3 – Pick up the phone and give them call. A one-on-one conversation will provide the individual responsible for the alcohol invention an opportunity to understand the full extent of your gratitude and sincerity. Another advantage of a phone conversation is the ability to communicate your progress in recovery.

4 – Think of a personalized gift to send the individual. This gift does not have to pertain to the recovery or intervention. It can be as simple as a teddy bear or flowers. The most important aspect of a thank you is the gesture itself.

Tuesday, January 22, 2013

How To Commit An Addict

Alcohol and drug addiction is a dangerous vortex that takes hold of not only the addict, but everyone surrounding them. Loved ones are forced to sit back and watch as the addict’s life spirals to a point where the distinction between reality and abuse becomes blurred beyond distinction. For many people, it can be near impossible for friends and family members to commit a loved one voluntarily. Regardless of how this task is performed, committal rarely lasts more than a 72-hour period – leaving a heap of misunderstandings, frustration and rage in its wake.

1 – Understand that until the addict is actually ready to quit using drugs or alcohol, that you will be unable to help them. When it comes to addiction, the most effective weapon is empathy, compassion and a healthy dose of love.

2 – Educate yourself on the type of drug to which your loved one is addicted. Possessing an understanding of the effects this substance offers may provide you with the tools necessary to break through the addict’s wall.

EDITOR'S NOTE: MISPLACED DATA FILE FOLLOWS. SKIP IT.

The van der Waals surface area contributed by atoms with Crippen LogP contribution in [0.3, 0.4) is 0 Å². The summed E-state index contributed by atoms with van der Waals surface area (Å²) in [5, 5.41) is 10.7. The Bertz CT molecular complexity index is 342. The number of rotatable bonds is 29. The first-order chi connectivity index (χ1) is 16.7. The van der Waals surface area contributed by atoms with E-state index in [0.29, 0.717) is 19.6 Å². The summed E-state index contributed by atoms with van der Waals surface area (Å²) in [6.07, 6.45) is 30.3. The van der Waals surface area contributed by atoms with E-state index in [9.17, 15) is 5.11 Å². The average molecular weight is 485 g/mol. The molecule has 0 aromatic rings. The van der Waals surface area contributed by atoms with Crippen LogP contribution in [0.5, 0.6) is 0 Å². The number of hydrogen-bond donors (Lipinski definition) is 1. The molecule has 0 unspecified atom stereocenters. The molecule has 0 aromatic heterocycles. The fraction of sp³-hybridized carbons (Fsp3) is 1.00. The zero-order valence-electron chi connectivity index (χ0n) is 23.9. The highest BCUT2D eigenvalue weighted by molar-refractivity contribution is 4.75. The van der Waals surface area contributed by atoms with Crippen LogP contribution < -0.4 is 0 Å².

3 – Research outreach programs that cater to friends and family members of addicted individuals. An array of organizations are available. Once again… By taking the time to educate yourself on the issue, you will stand a better chance of being able to help you loved one through their ordeal.

4 – Communicate your concerns to the addict. Allow them to understand that they are not alone in their suffering, and that help is being made available to them.

5 – Contact a Rehab Specialist today.

Wednesday, January 9, 2013

How To Squash Your Loved One’s Meth Addiction

Crystal Meth is an extremely dangerous, addictive and common narcotic throughout the U.S. The drug causes increased blood pressure, rapid heart rate and damage to blood vessels in the brain. A loved one suffering from a crystal meth addiction is never easy to stomach. With enough time, users can become delusional, paranoid and violent. In order to properly address the addiction, a great deal of love, care and organization is required.

1 – Educate yourself on the effects of crystal meth. Seek out information online and at your local library. Find an area support group to communicate your worry with others who have dealt with similar situations. Approaching the issue will not be easy, but by taking the time to arm yourself with knowledge, you will stand a better chance of making an impact.

2 – Sit your loved one down and discuss your concerns in a rational, calm and loving manner. Avoid blame and finger pointing, as these actions will only cause resentment and anger. Ask them if they are open to the idea of professional help to address the addiction.

3 – Seek out a qualified therapist with experience working with addicts. This individual will be able to help you and your family to cope with the behaviors of the addict. Your therapist will also be able to help address any feelings of guilt you may have regarding the addiction. If you are intent on helping your loved one, you must first help yourself.

4 – Plan an intervention. Professional intervention services will be able to guide you through the process, while keeping participants focused and engaged. During the intervention, each participant will be provided an opportunity to express their concern to the addict while encouraging them to seek help.

Seek help today...tomorrow isn't guaranteed.